PAKISTAN: Conference on Women, Peace and Social Harmony

Tuesday, December 10, 2013
Daily Times
Southern Asia
PeaceWomen Consolidated Themes: 
Human Rights
Sexual and Gender-Based Violence

To highlight the issues of inter-faith harmony and rights of women at the national level, AAWAZ, in collaboration with five well-known civil society organisations – the Aurat Foundation, South Asia Partnership-Pakistan, Strengthening Participatory Organisation, Sungi Development Foundation and Sustainable Development Policy – held a national conference on women, peace and social harmony on Monday.

The conference was chaired by National Commission on the Status of Women (NCSW) Chairwoman Khawar Mumtaz, while speakers included Federal Secretary for Law, Justice and Human Rights Barrister Zafarullah Khan,

Justice (r) Nasira Javed Iqbal, Pakistan Ulema Council Chairman Allama Tahir Ashrafi, Provincial Commission on the Status of Women Chairwoman Neelam Toru, Naeem Mirza from Aurat Foundation and Sajid Mansoor Qaisrani from the Sungi Development Foundation.

The speakers demanded gender reforms, implementation of pro-women laws and enactment of legislation on domestic violence. The conference started with the welcome note by Sajid Mansoor Qaisrani.

Speaking on the occasion, he said that justice could never be established in society unless women who constitute half the population were freed from violence.

Anbreen Ajaib shared a brief history of 16 days of activism campaign and its relevance with the current socio-political situation of women in Pakistan.

Naeem Mirza addressing the participants said that the women's ministry had been devolved, so the NCSW must be represented in the cabinet. He said that the National Commission for Human Rights should be established without any further delay.

He regretted that the Ministry of Human Rights had been downgraded to a wing in the Ministry of Law and Justice.

He pointed out that the gender crime cell was an ineffective body as only two out of 22 vacancies had been filled. “The representation of women in the parliament and local governments had been reduced, which is worrisome,” he noted.

Qaisarani said that although the local government in Balochistan retained 33 per cent of women seats, women were not allowed to vote in some areas.

“Why there is no follow-up on GRAP recommendations, the National Plan of Action 1997 and the National Policy of 2002,” he questioned. He demanded that all discriminatory legislations against women and religious minorities must be repealed.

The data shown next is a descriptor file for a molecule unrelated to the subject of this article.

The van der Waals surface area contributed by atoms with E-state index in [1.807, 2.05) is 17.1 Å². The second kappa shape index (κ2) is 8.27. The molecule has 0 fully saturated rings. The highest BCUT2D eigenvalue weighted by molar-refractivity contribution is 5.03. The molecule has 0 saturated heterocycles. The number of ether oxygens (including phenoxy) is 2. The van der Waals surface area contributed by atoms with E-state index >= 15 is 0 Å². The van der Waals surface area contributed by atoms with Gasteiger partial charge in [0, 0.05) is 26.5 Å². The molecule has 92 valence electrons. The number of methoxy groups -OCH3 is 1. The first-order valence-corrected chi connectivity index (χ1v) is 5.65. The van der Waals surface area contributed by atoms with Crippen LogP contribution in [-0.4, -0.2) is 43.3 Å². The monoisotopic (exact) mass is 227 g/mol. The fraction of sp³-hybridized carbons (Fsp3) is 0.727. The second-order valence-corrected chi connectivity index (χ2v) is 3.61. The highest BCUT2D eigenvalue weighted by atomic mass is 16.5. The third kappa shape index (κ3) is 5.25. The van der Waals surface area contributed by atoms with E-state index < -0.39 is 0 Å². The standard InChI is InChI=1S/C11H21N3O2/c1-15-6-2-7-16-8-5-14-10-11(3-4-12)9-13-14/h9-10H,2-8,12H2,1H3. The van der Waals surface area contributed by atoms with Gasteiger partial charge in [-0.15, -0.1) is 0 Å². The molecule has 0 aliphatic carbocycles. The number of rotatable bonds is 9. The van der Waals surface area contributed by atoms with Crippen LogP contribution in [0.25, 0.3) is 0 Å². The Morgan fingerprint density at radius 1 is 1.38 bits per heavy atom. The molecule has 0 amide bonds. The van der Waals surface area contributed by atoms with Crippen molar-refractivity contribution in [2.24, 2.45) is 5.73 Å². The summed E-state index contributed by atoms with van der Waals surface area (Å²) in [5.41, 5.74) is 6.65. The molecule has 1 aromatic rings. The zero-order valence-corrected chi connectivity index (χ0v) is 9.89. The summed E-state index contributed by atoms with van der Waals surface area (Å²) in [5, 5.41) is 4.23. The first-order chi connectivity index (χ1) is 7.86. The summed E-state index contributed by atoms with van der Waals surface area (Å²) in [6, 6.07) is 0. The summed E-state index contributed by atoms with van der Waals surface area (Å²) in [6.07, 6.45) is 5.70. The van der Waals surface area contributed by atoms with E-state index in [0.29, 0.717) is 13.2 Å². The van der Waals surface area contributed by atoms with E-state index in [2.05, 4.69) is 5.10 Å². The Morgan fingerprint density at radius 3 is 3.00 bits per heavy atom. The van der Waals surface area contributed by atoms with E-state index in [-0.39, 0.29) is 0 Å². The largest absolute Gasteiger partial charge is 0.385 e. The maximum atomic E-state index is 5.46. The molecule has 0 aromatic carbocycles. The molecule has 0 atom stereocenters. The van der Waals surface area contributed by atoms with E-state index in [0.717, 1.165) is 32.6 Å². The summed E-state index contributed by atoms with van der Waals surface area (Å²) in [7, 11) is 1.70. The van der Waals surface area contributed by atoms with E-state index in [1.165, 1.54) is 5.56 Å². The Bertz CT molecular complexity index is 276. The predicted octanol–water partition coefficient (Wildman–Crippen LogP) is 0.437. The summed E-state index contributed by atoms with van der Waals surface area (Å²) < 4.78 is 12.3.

Barrister Zafarullah while agreeing that there were still many areas that need improvement expressed the view that things had improved at many levels.

He said that there were more women lawyers and judges in the country and the women were more active in public life in general.

“Unless we have justice for all, there will be no justice in society,” he said. He said the role of law was limited as compared to customs, values and norms. He said that his ministry was working to push forward the bills related to laws of marriages and divorce for Christians and Hindu citizens. He also said that the domestic violence bill should be adopted by the parliament as soon as possible.

Allama Tahir Ashrafi said that peace and social harmony were not possible in a country where religion had become a tool to achieve personal and political goals.

He criticised the government for appeasing banned organisations. “Laws exist to discourage hate speech and promote religious tolerance in Pakistan, but are not implemented. Things will not improve until the citizens stand up and reclaim the space that has been appropriated by ignorant and retrogressive forces who use religion for political purposes,” he said.

He said that it was difficult for him to handle the situation emerging after Salmaan Taseer's assassination, as well as issues about Hindu girls' marriages and the Council of Islamic Ideology (CII) ruling regarding DNA testing. “The Pakistan Ulema Council is trying to reclaim the true spirit of Islam which stands for peace, tolerance and equality among men and women.”

He said that Islam preaches that there should be no violence against women, children, the elderly persons and non-combatants, yet women and children were murdered in Lahore, Peshawar, Quetta and Karachi in the name of jihad.

Justice Nasira threw light on the history of Qisas and Diyat laws. She said that Qisas and Diyat law had also been reviewed by the NCSW, which also suggested that they be repealed.

Neelam Toru said that women faced a lot of socio-political barriers in Khyber Pakhtunkhwa. She said that literacy rate among girls was very low. “They are afraid to go to schools following the militant attacks on schools in KP.”

She also said that the provincial commission on the status of women was seeking to have marriage certificates registered and raising awareness on the importance of women's right to divorce.

Khawar Mumtaz said that despite several difficulties, especially threats from terrorists and extremists, the struggle for women's rights would continue.

She noted that laws were important but awareness at the local and national levels was also necessary.